It’s that time of year again, the time for cold weather, the holidays, and ‘best of’ lists. I thought I would come up with a list of the top tools that I use for working with Microsoft Azure. Microsoft ships some great tools for working with Microsoft Azure, especially the new Microsoft Visual Studio tools with version 1.3 of the SDK, but there is always a need for a few helper tools.
I have worked with a lot of tools and frameworks for Microsoft Azure, and these are just a few of the ones I found useful. If you have a favorite tool, please list it in the comment section.
1. Cloud Storage Studio by Cerebrata
Microsoft has shipped a good API for working with Microsoft Azure storage, called the Storage Client Library. But they don’t ship any tools that let you work easily with storage as a user. You need an easy to use tool to work with data in blobs, queues and tables. You may have to upload some file to the container, or maybe enter some data into a table. Many developers take time to write their own tools but this breaks my rule: “Only write code that only you can write.” In this case you should focus on the application you are writing, and find a good storage management tool.
Cloud Storage Studio is fairly cheap, $50, and is very good. They update it with new features quite often. It works very well with tables and blobs, letting you manage multiple storage accounts. My favorite feature is the ability to drag and drop files into the blob container to upload files. It also make managing the permissions on a container a snap.
2. SQL Azure Migration Wizard
Many companies are migrating traditional applications to the cloud. This usually brings along with it a SQL Server database. Normally when migrating a SQL Server database you are going to migrate it to a SQL Azure Database.
Even with the high degree of compatibility between SQL Azure Database and SQL Server there is a little work to migrating a database. You have to make sure the schema is compatible with the limitations of SQL Azure Database, and you have to find some way to move your data up into the cloud.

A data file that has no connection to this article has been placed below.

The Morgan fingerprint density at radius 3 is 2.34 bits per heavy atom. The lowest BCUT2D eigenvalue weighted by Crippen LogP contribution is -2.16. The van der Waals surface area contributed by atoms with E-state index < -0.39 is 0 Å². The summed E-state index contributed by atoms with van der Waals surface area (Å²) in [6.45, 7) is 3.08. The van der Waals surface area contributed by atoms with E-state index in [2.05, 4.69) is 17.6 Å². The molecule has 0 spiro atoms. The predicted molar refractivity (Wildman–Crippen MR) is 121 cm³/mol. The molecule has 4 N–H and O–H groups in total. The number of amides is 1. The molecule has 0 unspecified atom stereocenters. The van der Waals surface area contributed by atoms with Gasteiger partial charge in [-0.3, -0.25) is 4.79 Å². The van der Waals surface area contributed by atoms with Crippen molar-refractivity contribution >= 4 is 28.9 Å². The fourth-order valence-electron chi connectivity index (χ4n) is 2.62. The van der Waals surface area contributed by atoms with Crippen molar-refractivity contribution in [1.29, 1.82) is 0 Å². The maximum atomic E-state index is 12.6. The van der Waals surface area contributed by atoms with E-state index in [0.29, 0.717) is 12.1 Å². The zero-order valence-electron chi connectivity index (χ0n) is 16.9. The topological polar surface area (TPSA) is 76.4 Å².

Have no fear; SQL Azure Migration Wizard is here to help. It will analyze any SQL Server or SQL Azure database for compatibility issues and fix them for you by generating a new database script. This is based on a large collection of rules that you can customize to suit your own needs.
SQL Azure Migration Wizard can also help you move your data to the cloud. It uses BCP under the covers with special settings to make the transfer as fast as possible, and while keeping it from failing due to a connection timeout.
Microsoft Azure’s pricing is consumption based. Simply put, the more you use, the more you pay. Microsoft provides free time to any developer with MSDN. Your receive over $2,700 of free consumption each month, and you can get all the details at http://msdn.microsoft.com/en-us/subscriptions/ee461076.aspx. If you don’t have MSDN you can get an introductory account at http://www.microsoft.com/windowsazure/offers/popup/popup.aspx?lang=en&locale=en-US&offer=MS-AZR-0001P. When you have an introductory account you receive some free consumption as well, just not as much as MSDN, your first 25 hours each month are free.
Both of these offers require that you provide a credit card. This is so they can bill you if you go over your free allotment of resources. Their billing portal will send you emails as you approach 100% of your free time, but by time you read and respond to the email it might be too late.
This is where the great and free tool GreyBox comes into play. All you need to do is download GreyBox, install it, and configure it with a management certificate for your Microsoft Azure account and you are ready to go. GreyBox will monitor your account and tell you if you ever leave anything running. The MSDN and Introductory accounts are meant for you to deploy an application, do some testing or do a demo, and then tear it down. It is really easy to forget you left something running and end up with a bill you didn’t expect. GreyBox will tell you when you left it running, and help you easily kill it. You can configure how often it checks to see if something is running.
4. Azure Database Upload Utility
Maybe you are migrating an application that has a SQL Server database and you don’t want to use SQL Azure Database, but you want to use Microsoft Azure Tables. No problem. Our next top tool helps you with this. The Azure Database Upload Utility will read in your SQL Server database and upload it into a table in Microsoft Azure Storage.
Because Windows Azure Tables do not have relationships with other tables, you can only upload a table, a view, or the results of a query. Perhaps a future version will be able to mash up the data tables into a multi-schema Azure Table.